Trainees were asked to self-allocate to year of training. Though training is now restricted to five years only, the first ‘run-through’ trainees will not reach year 5 (ST 7) until summer 2013. The 2009 and 2012 cohorts include specialist registrar (SpR) trainees completing six years of specialist training. These data suggest that the cohort of year 5 and 6 trainees of 2009 have achieved significantly higher procedure numbers in TOE, PCI and pacemaker implantation than the 2012 cohort. The trend is less marked in diagnostic angiograms and numbers appear equivalent in terms of TTE numbers. This may reflect the impact of EWTD and service provision on reducing training time. In addition, it is also possible that a group of trainees are emerging who have both commenced their training sooner after graduation, and are also progressing through specialist training more rapidly. The preservation of median TTE numbers may reflect the increasing number of trainees pursuing an imaging subspecialty choice.

ARCP and representation

We asked trainees if the annual review of competence progression (ARCP) format “successfully addresses training issues?”: 52% of trainees said no; 66% did not feel that the ARCP process reflected their clinical ability.

Only 64% felt that their views were adequately collected and expressed to the British Cardiovascular Society – a spur to the BJCA to do better in this area. However, a higher proportion, 83%, felt well informed about forthcoming regional and national cardiology courses and events.

Study leave

The majority (72%) of trainees attend between one and three courses or meetings per year (figure 18).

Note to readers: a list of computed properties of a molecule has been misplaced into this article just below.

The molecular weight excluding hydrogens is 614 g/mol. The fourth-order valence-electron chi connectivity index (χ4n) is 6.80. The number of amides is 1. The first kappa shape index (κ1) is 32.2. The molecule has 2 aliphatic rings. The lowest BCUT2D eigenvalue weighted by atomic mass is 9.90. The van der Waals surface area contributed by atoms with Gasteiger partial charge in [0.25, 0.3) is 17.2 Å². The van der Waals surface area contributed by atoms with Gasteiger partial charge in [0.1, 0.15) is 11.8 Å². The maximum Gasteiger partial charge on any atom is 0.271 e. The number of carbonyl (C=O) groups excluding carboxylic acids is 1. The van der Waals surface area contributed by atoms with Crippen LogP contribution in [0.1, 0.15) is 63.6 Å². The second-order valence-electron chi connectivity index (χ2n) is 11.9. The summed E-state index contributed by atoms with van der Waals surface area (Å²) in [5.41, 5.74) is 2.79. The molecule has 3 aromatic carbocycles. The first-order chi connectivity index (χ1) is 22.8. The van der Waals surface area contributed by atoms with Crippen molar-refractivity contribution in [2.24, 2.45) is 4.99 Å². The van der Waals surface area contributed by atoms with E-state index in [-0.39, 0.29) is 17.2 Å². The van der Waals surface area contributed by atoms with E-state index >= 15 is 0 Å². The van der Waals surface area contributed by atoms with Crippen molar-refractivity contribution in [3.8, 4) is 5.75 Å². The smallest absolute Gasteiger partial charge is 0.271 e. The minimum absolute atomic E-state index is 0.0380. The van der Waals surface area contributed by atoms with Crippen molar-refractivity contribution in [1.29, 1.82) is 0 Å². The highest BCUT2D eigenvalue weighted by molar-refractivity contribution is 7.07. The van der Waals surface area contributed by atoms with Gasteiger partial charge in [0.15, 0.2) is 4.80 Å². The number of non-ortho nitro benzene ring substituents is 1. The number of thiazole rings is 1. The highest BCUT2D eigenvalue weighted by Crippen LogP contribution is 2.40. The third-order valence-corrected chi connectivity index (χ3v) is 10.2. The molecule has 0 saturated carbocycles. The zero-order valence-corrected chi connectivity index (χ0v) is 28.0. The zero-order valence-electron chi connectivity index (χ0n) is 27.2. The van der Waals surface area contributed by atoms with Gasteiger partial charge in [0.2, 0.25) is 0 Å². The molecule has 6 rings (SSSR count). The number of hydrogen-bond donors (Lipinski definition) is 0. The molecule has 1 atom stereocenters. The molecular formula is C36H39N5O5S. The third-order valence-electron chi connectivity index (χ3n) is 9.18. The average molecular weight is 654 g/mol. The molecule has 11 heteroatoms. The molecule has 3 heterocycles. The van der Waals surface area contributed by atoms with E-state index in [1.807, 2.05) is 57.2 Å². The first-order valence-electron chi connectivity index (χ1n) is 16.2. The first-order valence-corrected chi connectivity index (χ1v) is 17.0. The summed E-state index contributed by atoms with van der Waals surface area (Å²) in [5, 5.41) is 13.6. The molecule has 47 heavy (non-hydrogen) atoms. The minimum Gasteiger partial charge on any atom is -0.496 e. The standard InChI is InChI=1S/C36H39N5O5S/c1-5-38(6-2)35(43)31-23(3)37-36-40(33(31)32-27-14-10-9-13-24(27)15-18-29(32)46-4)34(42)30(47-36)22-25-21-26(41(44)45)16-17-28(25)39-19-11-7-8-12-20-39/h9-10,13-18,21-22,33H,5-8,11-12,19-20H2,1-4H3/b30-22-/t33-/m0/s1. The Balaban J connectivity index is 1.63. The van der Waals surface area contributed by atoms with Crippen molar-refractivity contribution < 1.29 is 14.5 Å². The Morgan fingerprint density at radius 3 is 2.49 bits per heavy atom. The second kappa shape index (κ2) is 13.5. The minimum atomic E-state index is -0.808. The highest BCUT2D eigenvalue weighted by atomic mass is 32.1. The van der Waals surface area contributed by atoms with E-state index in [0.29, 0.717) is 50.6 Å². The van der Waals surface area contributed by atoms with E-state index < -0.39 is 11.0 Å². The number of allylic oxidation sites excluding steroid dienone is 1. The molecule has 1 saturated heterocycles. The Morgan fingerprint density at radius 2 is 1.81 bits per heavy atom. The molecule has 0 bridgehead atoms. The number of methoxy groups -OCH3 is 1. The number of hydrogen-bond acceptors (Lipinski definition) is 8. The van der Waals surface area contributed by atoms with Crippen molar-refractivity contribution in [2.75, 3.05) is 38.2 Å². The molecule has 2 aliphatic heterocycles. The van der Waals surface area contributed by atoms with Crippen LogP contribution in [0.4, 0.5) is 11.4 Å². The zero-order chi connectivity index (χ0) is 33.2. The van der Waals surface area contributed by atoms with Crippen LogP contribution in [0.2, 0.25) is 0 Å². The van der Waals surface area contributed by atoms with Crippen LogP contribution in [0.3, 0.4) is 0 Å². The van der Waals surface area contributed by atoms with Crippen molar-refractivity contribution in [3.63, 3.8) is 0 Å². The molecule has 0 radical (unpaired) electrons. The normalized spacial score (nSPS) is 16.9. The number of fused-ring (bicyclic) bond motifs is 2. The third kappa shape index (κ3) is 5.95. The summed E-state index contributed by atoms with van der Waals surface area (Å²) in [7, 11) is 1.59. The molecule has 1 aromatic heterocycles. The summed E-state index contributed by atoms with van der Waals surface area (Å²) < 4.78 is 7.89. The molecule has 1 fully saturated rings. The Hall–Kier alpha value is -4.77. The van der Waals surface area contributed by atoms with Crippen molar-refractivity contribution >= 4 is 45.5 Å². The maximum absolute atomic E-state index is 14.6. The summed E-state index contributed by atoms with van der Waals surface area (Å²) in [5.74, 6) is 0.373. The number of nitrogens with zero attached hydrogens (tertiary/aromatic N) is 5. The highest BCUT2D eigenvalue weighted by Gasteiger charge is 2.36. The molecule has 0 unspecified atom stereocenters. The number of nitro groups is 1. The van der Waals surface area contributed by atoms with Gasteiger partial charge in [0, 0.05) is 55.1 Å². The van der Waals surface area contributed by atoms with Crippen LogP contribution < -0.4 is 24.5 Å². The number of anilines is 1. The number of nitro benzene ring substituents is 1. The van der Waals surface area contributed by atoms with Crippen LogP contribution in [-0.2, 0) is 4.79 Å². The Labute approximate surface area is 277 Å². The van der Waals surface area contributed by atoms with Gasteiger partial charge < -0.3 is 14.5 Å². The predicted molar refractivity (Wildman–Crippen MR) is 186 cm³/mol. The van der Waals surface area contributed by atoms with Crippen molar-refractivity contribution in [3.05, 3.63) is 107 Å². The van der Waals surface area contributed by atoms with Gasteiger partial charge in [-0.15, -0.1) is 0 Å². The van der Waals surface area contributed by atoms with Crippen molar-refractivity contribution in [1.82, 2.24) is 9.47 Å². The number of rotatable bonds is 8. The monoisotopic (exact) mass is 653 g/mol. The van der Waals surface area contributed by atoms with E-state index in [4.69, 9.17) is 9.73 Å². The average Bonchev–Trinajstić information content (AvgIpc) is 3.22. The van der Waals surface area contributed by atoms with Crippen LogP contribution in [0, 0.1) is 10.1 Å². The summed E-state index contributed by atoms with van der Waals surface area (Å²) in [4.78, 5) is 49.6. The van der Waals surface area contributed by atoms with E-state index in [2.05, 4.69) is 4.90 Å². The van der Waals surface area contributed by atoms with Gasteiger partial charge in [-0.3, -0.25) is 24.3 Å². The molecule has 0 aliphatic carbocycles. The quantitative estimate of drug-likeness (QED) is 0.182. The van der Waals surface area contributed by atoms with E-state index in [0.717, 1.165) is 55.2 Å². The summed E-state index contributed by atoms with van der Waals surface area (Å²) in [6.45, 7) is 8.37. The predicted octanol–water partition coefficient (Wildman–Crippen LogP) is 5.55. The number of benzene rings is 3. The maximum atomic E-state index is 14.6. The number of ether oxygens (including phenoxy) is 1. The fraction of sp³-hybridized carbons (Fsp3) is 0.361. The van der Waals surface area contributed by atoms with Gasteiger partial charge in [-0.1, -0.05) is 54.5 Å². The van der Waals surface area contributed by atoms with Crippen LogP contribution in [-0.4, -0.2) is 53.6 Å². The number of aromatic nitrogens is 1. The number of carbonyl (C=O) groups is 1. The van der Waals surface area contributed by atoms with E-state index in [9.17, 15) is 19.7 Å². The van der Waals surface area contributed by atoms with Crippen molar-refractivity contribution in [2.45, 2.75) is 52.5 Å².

Figure 18. Course/conferences attended per year
Figure 18. Course/conferences attended per year

Trust study budgets fund 33% of educational events, while 50% of events are self-funded. Research (7%) and Industry (10%) account for a small proportion of educational events (figure 19).

Figure 19. Source of educational funding
Figure 19. Source of educational funding

Fellowships, research and academic medicine

Of trainees, 10% have already completed a clinical fellowship, with a further 56% planning to do so. Only one in three trainees (34%) do not plan to complete a fellowship programme. The majority of trainees intend to undertake their fellowship in the UK (18%) or other EU nations (39%). The most popular destination outside Europe is Canada (15%), with Australia and New Zealand jointly accounting for 9%.

Three-quarters (73%) of trainees anticipate completing a fellowship during training with the remainder (27%) planning a post-certificate of completion of training programme. Increased clinical experience is cited by 78% as their principal reason to complete a fellowship, with 20% stating securing a consultant position as their main motivation.

Of trainees, 59% have already completed a period of research (42% PhD, 58% MD; approximately half prior to obtaining national training number [NTN] and half during training). Of the 41% who have not yet undertaken research, 66% plan to do so. Consequently, only 8% of trainees do not plan to do any formal postgraduate research. In spite of this, only 29% feel that postgraduate research should be a prerequisite for obtaining certificate of completion of training.

Of trainees, 32% wish to pursue an academic career. For the remainder, who do not, they cite lack of interest (28%), difficulty balancing academic and clinical workload (27%) and the pressure to publish (20%) as the main reasons.